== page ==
Fishing Report 5/10/2015 by Chip Willimon

Just finished up 8 straight days of live baiting for tarpon in Islamorada. This is a trip we have done for over 17 straight years. I take my Dad and a couple of our fishing buddies from back in SC. We fish live-bait and go all out to feed as many tarpon as possible during the week, day or night.

This year we got 32 tarpon to eat and touched the leader on 20. I moved up to 8/0 Owner Circle Hook this year and experienced a much better hook up ratio. For years I used a 5/0 Circle Hook and was lucky to hook and land 25% of the fish that would eat so landing over 60% speaks volumes about the bigger hooks. Makes me mad I didn't do it sooner.

We usually split our time fishing mullet and crabs but we had such a hot afternoon and night time crab bite, we never messed with the mullet very much. Probably one of the reasons for our better hook up percentage. Tarpon don't miss crabs like they do mullet.

The first half of our trip was really unsettled weather with a low pressure forming and winds from 15 to 25 each day. The chop on the water actually made the fish easier to feed but boat control was critical to present the baits properly. We had 8 eats one of the windiest afternoons. The only day we didn't get a hit was the day it was flat calm. Those calm days can be frustrating because you see zillions of fish but the water gets super clear and they don't bite nearly as well. Those calm days are great for fly fishing but we had 4 people in the boat so that was a no go. But on super calm nights, the bite can be epic. Therefore on windy periods we fished the daytime harder and didn't night fish as much. Conversely on the super calm days we hardly fished during the day and saved our energy to be on the water for much of the night.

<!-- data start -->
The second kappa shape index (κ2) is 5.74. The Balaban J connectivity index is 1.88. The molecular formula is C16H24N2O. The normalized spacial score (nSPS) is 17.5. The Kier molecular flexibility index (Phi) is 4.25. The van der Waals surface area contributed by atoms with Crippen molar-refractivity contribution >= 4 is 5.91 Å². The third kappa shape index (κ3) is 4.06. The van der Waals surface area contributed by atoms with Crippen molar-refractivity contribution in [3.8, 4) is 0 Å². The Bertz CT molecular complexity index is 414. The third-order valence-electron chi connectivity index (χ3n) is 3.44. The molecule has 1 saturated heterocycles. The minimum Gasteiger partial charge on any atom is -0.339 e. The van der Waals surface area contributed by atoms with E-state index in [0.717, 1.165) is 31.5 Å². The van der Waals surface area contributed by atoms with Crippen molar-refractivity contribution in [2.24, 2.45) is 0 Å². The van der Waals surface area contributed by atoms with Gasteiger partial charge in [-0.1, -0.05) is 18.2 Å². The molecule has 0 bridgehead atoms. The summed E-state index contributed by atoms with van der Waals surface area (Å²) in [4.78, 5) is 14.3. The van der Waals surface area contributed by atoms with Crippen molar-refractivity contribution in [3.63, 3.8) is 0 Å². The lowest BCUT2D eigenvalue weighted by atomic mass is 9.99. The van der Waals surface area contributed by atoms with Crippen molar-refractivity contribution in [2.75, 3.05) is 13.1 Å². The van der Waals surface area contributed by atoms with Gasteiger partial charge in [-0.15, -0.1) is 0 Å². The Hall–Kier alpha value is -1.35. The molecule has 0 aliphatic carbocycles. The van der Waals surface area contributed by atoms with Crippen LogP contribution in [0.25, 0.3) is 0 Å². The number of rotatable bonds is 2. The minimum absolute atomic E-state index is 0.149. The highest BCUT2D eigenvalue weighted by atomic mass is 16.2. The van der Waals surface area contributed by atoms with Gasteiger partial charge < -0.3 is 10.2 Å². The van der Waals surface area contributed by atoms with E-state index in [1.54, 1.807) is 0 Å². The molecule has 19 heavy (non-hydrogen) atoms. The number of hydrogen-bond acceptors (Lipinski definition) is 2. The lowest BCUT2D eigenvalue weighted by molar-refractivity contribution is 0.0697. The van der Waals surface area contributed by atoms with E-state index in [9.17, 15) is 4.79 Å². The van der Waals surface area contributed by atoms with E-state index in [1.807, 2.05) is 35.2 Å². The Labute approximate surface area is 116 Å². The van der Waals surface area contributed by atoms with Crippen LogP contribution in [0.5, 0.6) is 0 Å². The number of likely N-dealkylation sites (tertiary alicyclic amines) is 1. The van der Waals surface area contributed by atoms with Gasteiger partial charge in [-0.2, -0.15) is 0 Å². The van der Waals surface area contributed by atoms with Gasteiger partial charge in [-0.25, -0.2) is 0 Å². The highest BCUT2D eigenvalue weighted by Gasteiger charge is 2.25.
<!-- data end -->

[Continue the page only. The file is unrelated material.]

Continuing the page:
The nice thing about fishing that pattern we avoided any large crowds. The windy days most captains were canceling their parties and the night bite is never very crowded even with perfect weather.

We even picked up a bonus 25 to 30 pound permit while fishing one night. I didn't target them but I saw a couple of nice pods of tailing bonefish on the lower stages of the tides. The next two months are as good as it gets in the Keys.